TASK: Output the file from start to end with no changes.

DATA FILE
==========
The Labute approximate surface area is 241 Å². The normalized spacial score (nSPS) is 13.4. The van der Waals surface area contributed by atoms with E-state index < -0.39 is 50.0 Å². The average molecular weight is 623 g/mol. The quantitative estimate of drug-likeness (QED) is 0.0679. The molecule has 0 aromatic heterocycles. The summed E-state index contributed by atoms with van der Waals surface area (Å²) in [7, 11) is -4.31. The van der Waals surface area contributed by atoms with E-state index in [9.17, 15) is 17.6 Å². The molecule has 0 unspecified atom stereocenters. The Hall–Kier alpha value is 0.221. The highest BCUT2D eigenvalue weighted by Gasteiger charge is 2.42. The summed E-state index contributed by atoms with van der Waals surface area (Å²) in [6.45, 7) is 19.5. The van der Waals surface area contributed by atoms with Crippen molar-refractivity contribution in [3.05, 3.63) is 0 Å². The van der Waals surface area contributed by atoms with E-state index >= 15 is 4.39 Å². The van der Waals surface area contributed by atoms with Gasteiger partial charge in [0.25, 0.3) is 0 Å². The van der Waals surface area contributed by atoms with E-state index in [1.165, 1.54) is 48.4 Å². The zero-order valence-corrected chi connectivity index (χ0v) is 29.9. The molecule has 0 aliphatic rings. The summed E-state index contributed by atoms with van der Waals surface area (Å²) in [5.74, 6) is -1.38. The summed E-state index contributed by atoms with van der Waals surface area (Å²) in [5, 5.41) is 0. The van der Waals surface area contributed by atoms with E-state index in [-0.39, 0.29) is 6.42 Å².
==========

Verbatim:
The Labute approximate surface area is 241 Å². The normalized spacial score (nSPS) is 13.4. The van der Waals surface area contributed by atoms with E-state index < -0.39 is 50.0 Å². The average molecular weight is 623 g/mol. The quantitative estimate of drug-likeness (QED) is 0.0679. The molecule has 0 aromatic heterocycles. The summed E-state index contributed by atoms with van der Waals surface area (Å²) in [7, 11) is -4.31. The van der Waals surface area contributed by atoms with E-state index in [9.17, 15) is 17.6 Å². The molecule has 0 unspecified atom stereocenters. The Hall–Kier alpha value is 0.221. The highest BCUT2D eigenvalue weighted by Gasteiger charge is 2.42. The summed E-state index contributed by atoms with van der Waals surface area (Å²) in [6.45, 7) is 19.5. The van der Waals surface area contributed by atoms with Crippen molar-refractivity contribution in [3.05, 3.63) is 0 Å². The van der Waals surface area contributed by atoms with E-state index >= 15 is 4.39 Å². The van der Waals surface area contributed by atoms with Gasteiger partial charge in [0.25, 0.3) is 0 Å². The van der Waals surface area contributed by atoms with E-state index in [1.165, 1.54) is 48.4 Å². The zero-order valence-corrected chi connectivity index (χ0v) is 29.9. The molecule has 0 aliphatic rings. The summed E-state index contributed by atoms with van der Waals surface area (Å²) in [5.74, 6) is -1.38. The summed E-state index contributed by atoms with van der Waals surface area (Å²) in [5, 5.41) is 0. The van der Waals surface area contributed by atoms with E-state index in [-0.39, 0.29) is 6.42 Å².